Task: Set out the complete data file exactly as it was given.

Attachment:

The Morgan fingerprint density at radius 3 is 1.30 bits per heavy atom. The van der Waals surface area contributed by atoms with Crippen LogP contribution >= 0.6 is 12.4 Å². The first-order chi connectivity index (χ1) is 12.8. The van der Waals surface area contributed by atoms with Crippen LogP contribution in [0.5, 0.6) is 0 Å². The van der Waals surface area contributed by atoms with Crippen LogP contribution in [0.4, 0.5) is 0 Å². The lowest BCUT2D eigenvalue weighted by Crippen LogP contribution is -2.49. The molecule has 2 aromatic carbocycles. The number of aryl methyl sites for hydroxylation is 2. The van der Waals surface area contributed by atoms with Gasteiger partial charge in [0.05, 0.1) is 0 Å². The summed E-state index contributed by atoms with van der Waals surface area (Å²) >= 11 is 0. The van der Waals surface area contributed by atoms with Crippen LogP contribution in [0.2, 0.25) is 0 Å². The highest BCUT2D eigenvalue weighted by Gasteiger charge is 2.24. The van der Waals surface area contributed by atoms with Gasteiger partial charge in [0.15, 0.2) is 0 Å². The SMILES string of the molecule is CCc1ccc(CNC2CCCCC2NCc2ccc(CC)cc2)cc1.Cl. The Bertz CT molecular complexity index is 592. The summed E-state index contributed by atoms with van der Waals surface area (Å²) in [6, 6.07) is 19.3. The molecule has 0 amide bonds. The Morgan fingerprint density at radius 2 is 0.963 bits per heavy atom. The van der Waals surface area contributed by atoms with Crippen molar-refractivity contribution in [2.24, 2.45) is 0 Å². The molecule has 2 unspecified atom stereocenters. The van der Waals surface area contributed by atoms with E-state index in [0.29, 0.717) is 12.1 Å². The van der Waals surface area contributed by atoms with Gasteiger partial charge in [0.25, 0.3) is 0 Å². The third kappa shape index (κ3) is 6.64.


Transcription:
The Morgan fingerprint density at radius 3 is 1.30 bits per heavy atom. The van der Waals surface area contributed by atoms with Crippen LogP contribution >= 0.6 is 12.4 Å². The first-order chi connectivity index (χ1) is 12.8. The van der Waals surface area contributed by atoms with Crippen LogP contribution in [0.5, 0.6) is 0 Å². The van der Waals surface area contributed by atoms with Crippen LogP contribution in [0.4, 0.5) is 0 Å². The lowest BCUT2D eigenvalue weighted by Crippen LogP contribution is -2.49. The molecule has 2 aromatic carbocycles. The number of aryl methyl sites for hydroxylation is 2. The van der Waals surface area contributed by atoms with Gasteiger partial charge in [0.05, 0.1) is 0 Å². The summed E-state index contributed by atoms with van der Waals surface area (Å²) >= 11 is 0. The van der Waals surface area contributed by atoms with Crippen LogP contribution in [0.2, 0.25) is 0 Å². The highest BCUT2D eigenvalue weighted by Gasteiger charge is 2.24. The van der Waals surface area contributed by atoms with Gasteiger partial charge in [0.15, 0.2) is 0 Å². The SMILES string of the molecule is CCc1ccc(CNC2CCCCC2NCc2ccc(CC)cc2)cc1.Cl. The Bertz CT molecular complexity index is 592. The summed E-state index contributed by atoms with van der Waals surface area (Å²) in [6, 6.07) is 19.3. The molecule has 0 amide bonds. The Morgan fingerprint density at radius 2 is 0.963 bits per heavy atom. The van der Waals surface area contributed by atoms with Crippen molar-refractivity contribution in [2.24, 2.45) is 0 Å². The molecule has 2 unspecified atom stereocenters. The van der Waals surface area contributed by atoms with E-state index in [0.29, 0.717) is 12.1 Å². The van der Waals surface area contributed by atoms with Gasteiger partial charge in [0.25, 0.3) is 0 Å². The third kappa shape index (κ3) is 6.64.